I have a model understanding question concerning t...
# neural-forecast
I have a model understanding question concerning the NHITS model. I am hoping to get some clarifications about the connection between two hyper-parameters:
. My question may also stem from how these parameters interact with one another. From my understanding, the higher the value in
, the less datapoints we will have after downsampling. i.e. if we have daily data and we downsample with
n_freq_downsample = 7
, we will have 1/7 the amount of data.
also has a "downsampling effect", if we have an input size of
n_pool_kernel_size = 2
, then we will now have
N / 2
datapoints. First of all, is this understanding correct? And if so, it seems like we would want these two hyperparameters be inversely proportional. I would not want to downsample by a large number and then apply large kernel size pooling layer. These would dramatically decrease the amount of information being fed into my model? The reason I am asking this question is because I was looking at the AutoNHITS parameter space
Copy code
"n_pool_kernel_size": tune.choice(
            [[2, 2, 1], 3 * [1], 3 * [2], 3 * [4], [8, 4, 1], [16, 8, 1]]
        "n_freq_downsample": tune.choice(
                [168, 24, 1],
                [24, 12, 1],
                [180, 60, 1],
                [60, 8, 1],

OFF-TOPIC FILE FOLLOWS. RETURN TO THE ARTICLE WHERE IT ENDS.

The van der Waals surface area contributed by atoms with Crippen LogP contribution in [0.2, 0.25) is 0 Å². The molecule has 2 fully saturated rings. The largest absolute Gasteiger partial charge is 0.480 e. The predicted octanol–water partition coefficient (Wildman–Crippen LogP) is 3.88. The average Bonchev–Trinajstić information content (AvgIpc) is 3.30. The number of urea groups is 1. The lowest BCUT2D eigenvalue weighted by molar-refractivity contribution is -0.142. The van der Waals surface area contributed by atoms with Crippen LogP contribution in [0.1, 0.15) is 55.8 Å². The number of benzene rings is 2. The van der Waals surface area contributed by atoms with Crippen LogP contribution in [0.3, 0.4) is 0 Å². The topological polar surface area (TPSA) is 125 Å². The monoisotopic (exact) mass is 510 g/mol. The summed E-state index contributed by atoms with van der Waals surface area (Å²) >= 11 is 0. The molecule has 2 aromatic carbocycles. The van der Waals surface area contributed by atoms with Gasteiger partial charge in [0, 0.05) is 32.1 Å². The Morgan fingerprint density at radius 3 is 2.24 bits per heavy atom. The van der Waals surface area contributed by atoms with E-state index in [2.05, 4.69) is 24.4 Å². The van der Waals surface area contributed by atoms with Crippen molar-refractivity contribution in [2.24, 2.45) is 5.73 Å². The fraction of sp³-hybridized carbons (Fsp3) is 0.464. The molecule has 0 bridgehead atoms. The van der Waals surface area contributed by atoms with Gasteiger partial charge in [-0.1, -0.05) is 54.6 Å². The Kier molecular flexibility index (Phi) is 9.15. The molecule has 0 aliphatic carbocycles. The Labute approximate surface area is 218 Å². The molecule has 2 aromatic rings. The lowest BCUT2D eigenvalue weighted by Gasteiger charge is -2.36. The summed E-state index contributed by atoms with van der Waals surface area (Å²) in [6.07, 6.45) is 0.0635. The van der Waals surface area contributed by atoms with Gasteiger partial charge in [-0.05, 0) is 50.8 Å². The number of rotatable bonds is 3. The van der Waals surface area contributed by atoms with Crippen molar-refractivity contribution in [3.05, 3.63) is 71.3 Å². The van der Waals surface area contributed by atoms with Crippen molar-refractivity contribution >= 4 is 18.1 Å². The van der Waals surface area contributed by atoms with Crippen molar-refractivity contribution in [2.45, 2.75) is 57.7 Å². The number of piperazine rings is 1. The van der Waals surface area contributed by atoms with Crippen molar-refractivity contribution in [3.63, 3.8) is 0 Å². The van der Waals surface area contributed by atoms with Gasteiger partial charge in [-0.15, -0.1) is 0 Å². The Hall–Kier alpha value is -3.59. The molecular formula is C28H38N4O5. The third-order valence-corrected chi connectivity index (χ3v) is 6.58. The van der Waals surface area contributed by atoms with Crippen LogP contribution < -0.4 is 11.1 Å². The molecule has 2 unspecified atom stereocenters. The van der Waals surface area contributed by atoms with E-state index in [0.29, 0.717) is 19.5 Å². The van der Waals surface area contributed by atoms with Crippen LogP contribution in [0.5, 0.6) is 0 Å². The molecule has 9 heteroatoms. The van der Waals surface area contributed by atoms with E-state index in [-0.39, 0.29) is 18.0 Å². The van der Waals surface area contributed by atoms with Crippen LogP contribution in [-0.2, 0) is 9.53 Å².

[40, 20, 1],
                [1, 1, 1],
Intuitively, I would have assumed that the last two choices for
would have been reversed. I.E.
[1, 4, 8], [1, 8, 16]
Hi @Phil! You understanding on both parameters is correct. Regarding the inverse, not necessarily. The
downsamples only the inputs, and the
only the output. Having both at the same time do not compound, because they affect different parts of the architecture. Here is the diagram of the paper, the kernel controls the Maxpool im the inputs of the MLP stack, and
controls the output dimension of theta (points in the forecasting window)
The intuition of having both larger at the same time is that to output a lower dimensional output (higher
) you need less information from the inputs, so kernel is larger
With that said, we have observed that larger kernel sizes only help in very high frequency data, and usually keeping a value of 1 or 2 is the best. That is why in our default config we kept the option of no downsampling ([1,1,1])
I see that makes more sense! Thank you! Have you observed any effects of varying the number of blocks across frequencies. or keeping them constant is roughly equivalent in performance
We recommend increasing the blocks with larger datasets. For example, the NBEATS uses 30 blocks in total for each frequency of the M4 dataset, with around 30k series